prompt. The more responses the individual produces, the higher
the ideational fluency ability of the person (Guilford,1962).
Associational fluency of thought
Creative thinking has been viewed by Mednick (1962) as the
recombining of associative elements that either meet specified
requirements or are in some way useful. He argues that solutions
may occur through mediation (combination via common
elements). Mednick (1967) argues that the greater the number of
associations that an individual has with the requisite elements of
a problem, the greater the probability of his reaching a creative
solution. To assess creativity, Mednick (1962) devised the
Remote Associates Test (RAT).
Originality of thought
Originality of thought is defined by Cougar (1995, p.370) as the
capacity to produce unusual ideas, solve problems in unusual
ways, and use things and situations in an unusual manner.
Originality consists of uniqueness and nonconformity with
thought and action. Barron (1955) argues that original must be
defined relative to usual, and the degree of originality must be
specified in terms of incidence of occurrence. Thus the first
criterion of an original response is that it should have a certain
specifiable uncommonness. Sternberg (1999, p.450) states that
there appears to be consensus that the two defining
characteristics of creativity are originality and usefulness.
Creativity and Problem Solving
Guilford (1957) argues that creative steps are necessary in solving
new problems. A problem only exists because the situation
presents the necessity for new productions of some kind. Factors
are abstractions of components from total activities. Some of the
components are recognised as being more creative than others,
for example, qualities of originality and fluency. Creativity is
therefore not a gift possessed by rare and exceptional individuals
(though some components are undeniably more creative), but all
individuals are creative to some extent.
This study has attempted to establish whether a correlation
exists between creativity and behavioural leadership style.
This section describes the method that was employed in the
study, including a description of the target population, raters
and measuring instruments.
All students currently enrolled for their MBA and M.Com.
degrees comprised the population of interest. The unit of
study (Cooper, 1998, p.215) consisted of students who are busy
with their masters degrees in three different universities in
the Gauteng area in South Africa. The sampling method used
is non-probability sampling as defined by Cooper (1998,
p.237). For the purpose of this research judgement sampling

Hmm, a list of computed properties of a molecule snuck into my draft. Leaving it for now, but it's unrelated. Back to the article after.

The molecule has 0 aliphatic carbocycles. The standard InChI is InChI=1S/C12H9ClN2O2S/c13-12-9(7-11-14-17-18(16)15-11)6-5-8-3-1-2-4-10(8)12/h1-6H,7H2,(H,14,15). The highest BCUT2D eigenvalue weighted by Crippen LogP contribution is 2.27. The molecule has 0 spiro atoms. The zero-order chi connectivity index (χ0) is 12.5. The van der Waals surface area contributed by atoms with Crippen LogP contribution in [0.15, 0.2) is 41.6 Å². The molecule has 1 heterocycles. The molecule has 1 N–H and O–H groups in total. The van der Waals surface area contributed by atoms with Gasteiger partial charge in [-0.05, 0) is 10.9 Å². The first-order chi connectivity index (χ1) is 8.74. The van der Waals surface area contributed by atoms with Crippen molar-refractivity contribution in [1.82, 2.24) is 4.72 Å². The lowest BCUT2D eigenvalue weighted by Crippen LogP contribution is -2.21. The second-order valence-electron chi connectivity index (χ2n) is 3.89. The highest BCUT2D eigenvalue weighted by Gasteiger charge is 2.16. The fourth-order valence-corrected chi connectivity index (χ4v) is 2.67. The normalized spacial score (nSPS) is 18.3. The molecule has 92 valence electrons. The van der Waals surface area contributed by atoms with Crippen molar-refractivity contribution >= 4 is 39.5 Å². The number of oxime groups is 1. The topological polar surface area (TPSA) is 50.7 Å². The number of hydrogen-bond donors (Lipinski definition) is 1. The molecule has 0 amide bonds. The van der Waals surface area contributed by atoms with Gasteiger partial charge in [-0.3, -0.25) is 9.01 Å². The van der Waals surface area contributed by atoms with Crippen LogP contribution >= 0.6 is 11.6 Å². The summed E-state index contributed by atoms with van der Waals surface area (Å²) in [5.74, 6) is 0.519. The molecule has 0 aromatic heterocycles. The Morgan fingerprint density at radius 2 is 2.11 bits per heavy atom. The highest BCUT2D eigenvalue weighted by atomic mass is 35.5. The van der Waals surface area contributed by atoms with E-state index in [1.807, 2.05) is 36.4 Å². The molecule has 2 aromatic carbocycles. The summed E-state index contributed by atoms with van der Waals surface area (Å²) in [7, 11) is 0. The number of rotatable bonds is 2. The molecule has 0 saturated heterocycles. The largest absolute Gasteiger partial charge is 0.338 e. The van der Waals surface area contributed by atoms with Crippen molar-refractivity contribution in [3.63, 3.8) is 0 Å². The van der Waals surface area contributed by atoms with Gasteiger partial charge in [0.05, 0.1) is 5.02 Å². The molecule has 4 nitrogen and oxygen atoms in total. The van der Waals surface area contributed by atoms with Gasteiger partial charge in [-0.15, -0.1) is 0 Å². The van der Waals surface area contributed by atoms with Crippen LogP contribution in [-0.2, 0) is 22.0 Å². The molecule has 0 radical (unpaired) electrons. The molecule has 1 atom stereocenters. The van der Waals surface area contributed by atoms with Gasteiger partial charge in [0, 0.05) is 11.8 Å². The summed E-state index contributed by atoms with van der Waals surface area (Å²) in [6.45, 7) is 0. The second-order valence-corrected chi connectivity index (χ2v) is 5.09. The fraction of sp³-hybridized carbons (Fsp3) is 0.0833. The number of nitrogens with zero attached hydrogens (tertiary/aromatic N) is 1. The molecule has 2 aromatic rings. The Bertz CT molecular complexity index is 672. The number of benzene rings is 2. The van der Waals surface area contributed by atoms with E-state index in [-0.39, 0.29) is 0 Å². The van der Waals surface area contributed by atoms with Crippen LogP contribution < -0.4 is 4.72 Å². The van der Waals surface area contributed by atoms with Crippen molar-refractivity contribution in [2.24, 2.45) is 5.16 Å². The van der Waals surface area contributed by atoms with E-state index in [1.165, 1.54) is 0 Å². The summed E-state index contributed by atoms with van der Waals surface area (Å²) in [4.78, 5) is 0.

was used as a type of purposive sampling. The researcher
selected sample members who conformed to some attributes.
The most common attribute of masters students is their work
experience on managerial level. The researcher believes that
although the use of students may imply homogeneous groups,
this sample is more heterogeneous due to the fact that the
respondents have managerial experience as a common
attribute. The sample size (N) was 196.
Measuring instruments
Transformational Leadership was measured by the Multifactor
Leadership Questionnaire (MLQ) developed by Bass and Avolio
(1985). The MLQ measures a broad range of leadership style
from Laissez-fair to Idealised influence. The MLQ consists of 45
items loading on four factors that represent the Full Range
Model. Ideational fluency and originality of thought were
measured by two divergent thinking ability tests similar to those
developed by Chand and Runco (1993).
The first test assessed ideational fluency and originality of
thought in respect of a concrete concept, eg.
List the uses of a paper clip, and the second test assessed
ideational fluency and originality of thought in respect of an
abstract concept, eg.
List the possible solutions for crime in SA.
Associational fluency of thought was measured by the Remote
Associates Test as developed by Thompson (1993).
Complete records were obtained in respect of 178 participants.
The research procedure comprised the following steps:
The researcher administered the questionnaires in person.
Respondents were told that confidentiality would be maintained.
Respondents were asked to complete the Multifactor
Leadership Questionnaire answer sheet. It was explained to
the respondents that the questionnaire consists of statements
about typical leadership behaviour and they were asked to
indicate how often they behave in a certain way. The items
required that the respondents should indicate how strongly
they identify with the behaviour. Because the questionnaire
was self-explanatory the respondents did not have to provide
their names. This took approximately 20 minutes.
Respondents then completed the Remote Associates Test. A
number of practice examples were given before beginning
the test. The amount of time allocated for the Remote
Associates Test was 20 minutes.
Respondents then completed the two divergent thinking ability
tests. Explicit instructions were given in order to ensure that
respondents understood that the alternatives generated should
be different from one another. The respondents were asked to
be as creative as possible when generating alternatives. The
amount of time allocated was three minutes for each test.
All four sets of tests were stapled together for each respondent.
The researcher and two independent raters then evaluated the
divergent thinking ability tests in order to establish originality
of thought. A five-point scale for individual components was
used where 1= very common and 5= very original.
The researcher evaluated the Remote Associates Test.
All four tests were sent to the Statistical Consultation Service
at the Rand Afrikaans University for processing.
The factor analysis of the MLQ
Two different types of instruments were used. Firstly the MLQ
was used to identify leadership style and secondly, three
creativity measuring instruments, measuring fluency and
originality of thought were used. The 45 items of the MLQ
were subjected to a principal factor analysis. The analysis was